“I wasn’t really like planning on it,” said Caulfield, whose solo-project-turned-band, Young Man, first got off the ground when he was living in France in 2010. “[But] going to Paris really, like, forced me to…be in situations that I wasn’t used to.”
In particular, Caulfield was given an introduction to the music industry in a foreign country, and in a different language no less – the result of which was the release of his first EP, “Boy.”
The reason the St. Paul, Minn. native found himself in France was because he chose to minor in the language while studying at Loyola University in Chicago. Meanwhile, he majored in English, a subject that he said influenced the way he approached the Young Man project.
“It doesn’t really affect, like, my lyrical process so much, but it does really really influence the way I, like, structure the entire project. And the project is like this concept project, and I mean there’s like a flow and a continuity between all the records,” he explained. “It’s not so much a direct correlation. It’s just kind of like taking the things I’ve learned from, like, Benjamin, or, like, Lacan, and kind of just, like…applying them in my own way to the way I thought about the music.”
He referenced the way he structured things, referring to the process as one akin to writing a paper, with a clear organization to the topics and an overall conclusion to tie everything together. However, Caulfield was also clear that his approach is not as pretentious or meticulous as it might sound.
“I don’t think the Young Man project is so head-y to be distinguished as like a direct response to philosophy,” he said. “[But] if I wasn’t studying English, I don’t think I would have thought about music or thought about this project in the same way.”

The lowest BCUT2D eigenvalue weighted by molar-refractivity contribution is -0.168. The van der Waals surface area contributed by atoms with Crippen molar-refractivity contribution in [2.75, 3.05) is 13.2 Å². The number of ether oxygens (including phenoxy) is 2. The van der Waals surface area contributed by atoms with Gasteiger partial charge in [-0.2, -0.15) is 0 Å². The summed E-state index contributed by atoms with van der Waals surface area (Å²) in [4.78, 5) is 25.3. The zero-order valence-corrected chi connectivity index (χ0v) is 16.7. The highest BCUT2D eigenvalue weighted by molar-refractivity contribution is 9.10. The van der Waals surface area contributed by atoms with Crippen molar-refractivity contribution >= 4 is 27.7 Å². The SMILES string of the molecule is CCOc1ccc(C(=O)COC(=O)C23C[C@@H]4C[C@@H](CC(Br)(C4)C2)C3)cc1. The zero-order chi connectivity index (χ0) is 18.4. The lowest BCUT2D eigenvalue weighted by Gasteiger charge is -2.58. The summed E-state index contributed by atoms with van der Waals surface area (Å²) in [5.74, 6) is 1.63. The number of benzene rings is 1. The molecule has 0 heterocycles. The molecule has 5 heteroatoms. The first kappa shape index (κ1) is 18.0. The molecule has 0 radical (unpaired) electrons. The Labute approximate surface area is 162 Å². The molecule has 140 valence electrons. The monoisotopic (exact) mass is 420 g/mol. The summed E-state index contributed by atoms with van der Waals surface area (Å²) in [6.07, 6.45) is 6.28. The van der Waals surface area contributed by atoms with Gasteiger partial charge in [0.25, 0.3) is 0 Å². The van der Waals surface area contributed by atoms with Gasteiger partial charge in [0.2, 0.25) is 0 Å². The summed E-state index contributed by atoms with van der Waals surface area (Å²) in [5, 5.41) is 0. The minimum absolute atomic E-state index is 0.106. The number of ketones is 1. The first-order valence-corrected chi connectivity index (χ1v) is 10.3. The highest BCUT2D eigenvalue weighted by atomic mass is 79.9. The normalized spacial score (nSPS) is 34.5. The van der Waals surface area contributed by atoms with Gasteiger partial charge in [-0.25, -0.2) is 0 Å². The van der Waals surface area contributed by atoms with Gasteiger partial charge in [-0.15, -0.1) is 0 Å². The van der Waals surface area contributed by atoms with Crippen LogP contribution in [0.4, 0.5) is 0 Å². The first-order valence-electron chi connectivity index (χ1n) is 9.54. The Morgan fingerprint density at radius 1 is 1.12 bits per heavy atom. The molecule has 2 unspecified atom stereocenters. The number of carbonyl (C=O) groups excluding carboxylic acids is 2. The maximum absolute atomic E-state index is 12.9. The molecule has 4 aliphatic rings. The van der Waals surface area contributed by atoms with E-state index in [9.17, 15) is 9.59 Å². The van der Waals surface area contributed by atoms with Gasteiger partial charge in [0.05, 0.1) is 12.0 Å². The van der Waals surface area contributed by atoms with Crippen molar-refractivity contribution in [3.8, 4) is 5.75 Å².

In the short couple of years since the EP came out, Caulfield has been steady in his output, having gone on to release “Ideas of Distance” in 2011, and “Vol. 1” in May of this year.
“It was the first album we recorded in the studio so there were some definite, like, growing pains [as we were] figuring out how to do things in that environment,” he said of the most recent album. “Not only, like, outside of the bedroom for me, but with a band, and with a producer.”
However, Caulfield (and bandmates Emmett Conway, Joe Bailey, Jeff Graupner, and Darien Williams) learned a lot from the process, the result of which is a much more realized sound.
This is particularly apparent, said Caulfield, on the next album, which is already completed and slated for a release in early 2013. That album will also be the final Young Man album.
“It was all kind of leading up toward this,” Caulfield said. “It’s kind of the culmination of all the different albums.”
Of course Caulfield doesn’t have any plans to quit music, but he is more intent on putting this phase of his life to rest and looking forward to the next.
“This whole project came, like, super naturally. The writing and the…conceptualization of everything was easy for me, ’cause it was pretty autobiographical,” he said. “But what I want to focus on next is, like, another experience, [and] in order to, like, have that experience to write about, I have to go out and get it.”
After the next album and subsequent touring, Caulfield is uncertain of what he will do next, although moving to New York or teaching in France are ideas he’s thrown around.
He also said he will maybe be in a band if the opportunity falls into his lap, but it’s not something he will actively seek out just yet. Instead, he will sit back and let life determine his next step.
“I think it’d be good to take a little break from music and try not to force anything,” he said. “When I try to write music now, sometimes it turns out really well, but other times I feel like I’m, like, trying to force it. And there’s no real reason to be doing that, I realized. There’s nothing wrong with just, like, taking a little break and letting things kind of sit and develop in my head.”
Young Man plays tonight at Magnet Club in Berlin. The show begins at 21.00.